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Jessica Karanian




English (United States)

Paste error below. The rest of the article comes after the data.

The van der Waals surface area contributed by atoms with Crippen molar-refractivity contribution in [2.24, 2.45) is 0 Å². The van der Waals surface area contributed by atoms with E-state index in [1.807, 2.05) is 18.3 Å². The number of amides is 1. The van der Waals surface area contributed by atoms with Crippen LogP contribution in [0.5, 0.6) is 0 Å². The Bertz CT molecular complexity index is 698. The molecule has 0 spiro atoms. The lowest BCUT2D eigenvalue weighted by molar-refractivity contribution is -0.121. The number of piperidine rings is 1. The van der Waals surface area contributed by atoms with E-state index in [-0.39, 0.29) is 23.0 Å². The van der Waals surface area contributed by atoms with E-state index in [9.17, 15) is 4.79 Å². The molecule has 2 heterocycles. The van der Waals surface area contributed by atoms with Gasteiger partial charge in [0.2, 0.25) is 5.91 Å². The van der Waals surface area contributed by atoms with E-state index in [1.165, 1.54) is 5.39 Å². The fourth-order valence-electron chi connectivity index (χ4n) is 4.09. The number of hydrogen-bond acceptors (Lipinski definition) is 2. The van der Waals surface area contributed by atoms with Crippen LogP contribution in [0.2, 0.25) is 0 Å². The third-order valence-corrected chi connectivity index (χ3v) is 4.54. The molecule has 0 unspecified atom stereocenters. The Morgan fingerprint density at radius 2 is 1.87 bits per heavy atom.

Despite being largely connected, research into juror perception of child eyewitnesses and child memory currently exist in very separate spheres. In this paper I analyzed 23 experiments related to jurors' beliefs about child eyewitnesses, and integrated the results with what we know about child memory. At the start of this process I expected to find that jury members vastly underestimate the memory and reliability of children. While my analysis did reveal that children are perceived as less reliable than adults under certain circumstances (e.g. if the child speaks in a powerless style), it also revealed that children are frequently perceived as being equally as reliable as adults, if not more so. This is encouraging given that evidence has shown that children are able to form coherent, detailed memories beginning around 5-years-old. Also of note, my analysis revealed that guilt judgments appear to be made separately from judgments of other dependent measures (e.g. accuracy, honesty, confidence). My original intention was to create a set of recommendations for the court system at the end of this process; however, as I discuss in this paper a number of holes in the research emerged that made this difficult. As a result, I was only able to make a preliminary set of recommendations. These can be found in the conclusion.



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